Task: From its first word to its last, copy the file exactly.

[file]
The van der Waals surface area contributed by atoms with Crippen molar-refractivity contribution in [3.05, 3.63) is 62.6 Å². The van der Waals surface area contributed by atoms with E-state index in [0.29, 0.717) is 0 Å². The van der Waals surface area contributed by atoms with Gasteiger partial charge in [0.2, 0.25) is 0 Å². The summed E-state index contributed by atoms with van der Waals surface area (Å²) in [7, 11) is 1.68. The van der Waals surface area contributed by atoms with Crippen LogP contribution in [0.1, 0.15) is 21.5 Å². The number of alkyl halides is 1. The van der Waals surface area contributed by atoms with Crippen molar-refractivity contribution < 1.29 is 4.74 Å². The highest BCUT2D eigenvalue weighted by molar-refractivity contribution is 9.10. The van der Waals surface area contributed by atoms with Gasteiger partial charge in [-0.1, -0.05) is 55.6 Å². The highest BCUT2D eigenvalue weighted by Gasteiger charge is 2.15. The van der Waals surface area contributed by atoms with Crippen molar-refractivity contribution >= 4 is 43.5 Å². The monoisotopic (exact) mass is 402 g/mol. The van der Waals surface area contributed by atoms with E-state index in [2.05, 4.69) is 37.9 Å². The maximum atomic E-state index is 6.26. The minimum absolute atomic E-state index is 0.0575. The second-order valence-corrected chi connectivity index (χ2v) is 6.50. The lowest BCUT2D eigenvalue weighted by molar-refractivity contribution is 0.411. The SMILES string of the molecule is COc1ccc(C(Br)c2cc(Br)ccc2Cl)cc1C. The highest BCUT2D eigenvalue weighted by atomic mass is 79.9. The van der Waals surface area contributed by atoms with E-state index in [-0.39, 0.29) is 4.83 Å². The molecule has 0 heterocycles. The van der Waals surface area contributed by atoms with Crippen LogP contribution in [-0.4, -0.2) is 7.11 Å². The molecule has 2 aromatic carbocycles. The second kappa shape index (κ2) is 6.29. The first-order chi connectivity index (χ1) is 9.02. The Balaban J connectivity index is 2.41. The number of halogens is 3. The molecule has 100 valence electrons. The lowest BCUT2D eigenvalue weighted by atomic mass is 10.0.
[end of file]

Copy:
The van der Waals surface area contributed by atoms with Crippen molar-refractivity contribution in [3.05, 3.63) is 62.6 Å². The van der Waals surface area contributed by atoms with E-state index in [0.29, 0.717) is 0 Å². The van der Waals surface area contributed by atoms with Gasteiger partial charge in [0.2, 0.25) is 0 Å². The summed E-state index contributed by atoms with van der Waals surface area (Å²) in [7, 11) is 1.68. The van der Waals surface area contributed by atoms with Crippen LogP contribution in [0.1, 0.15) is 21.5 Å². The number of alkyl halides is 1. The van der Waals surface area contributed by atoms with Crippen molar-refractivity contribution < 1.29 is 4.74 Å². The highest BCUT2D eigenvalue weighted by molar-refractivity contribution is 9.10. The van der Waals surface area contributed by atoms with Gasteiger partial charge in [-0.1, -0.05) is 55.6 Å². The highest BCUT2D eigenvalue weighted by Gasteiger charge is 2.15. The van der Waals surface area contributed by atoms with Crippen molar-refractivity contribution >= 4 is 43.5 Å². The monoisotopic (exact) mass is 402 g/mol. The van der Waals surface area contributed by atoms with E-state index in [2.05, 4.69) is 37.9 Å². The maximum atomic E-state index is 6.26. The minimum absolute atomic E-state index is 0.0575. The second-order valence-corrected chi connectivity index (χ2v) is 6.50. The lowest BCUT2D eigenvalue weighted by molar-refractivity contribution is 0.411. The SMILES string of the molecule is COc1ccc(C(Br)c2cc(Br)ccc2Cl)cc1C. The highest BCUT2D eigenvalue weighted by atomic mass is 79.9. The van der Waals surface area contributed by atoms with E-state index in [-0.39, 0.29) is 4.83 Å². The molecule has 0 heterocycles. The van der Waals surface area contributed by atoms with Crippen LogP contribution in [-0.4, -0.2) is 7.11 Å². The molecule has 2 aromatic carbocycles. The second kappa shape index (κ2) is 6.29. The first-order chi connectivity index (χ1) is 9.02. The Balaban J connectivity index is 2.41. The number of halogens is 3. The molecule has 100 valence electrons. The lowest BCUT2D eigenvalue weighted by atomic mass is 10.0.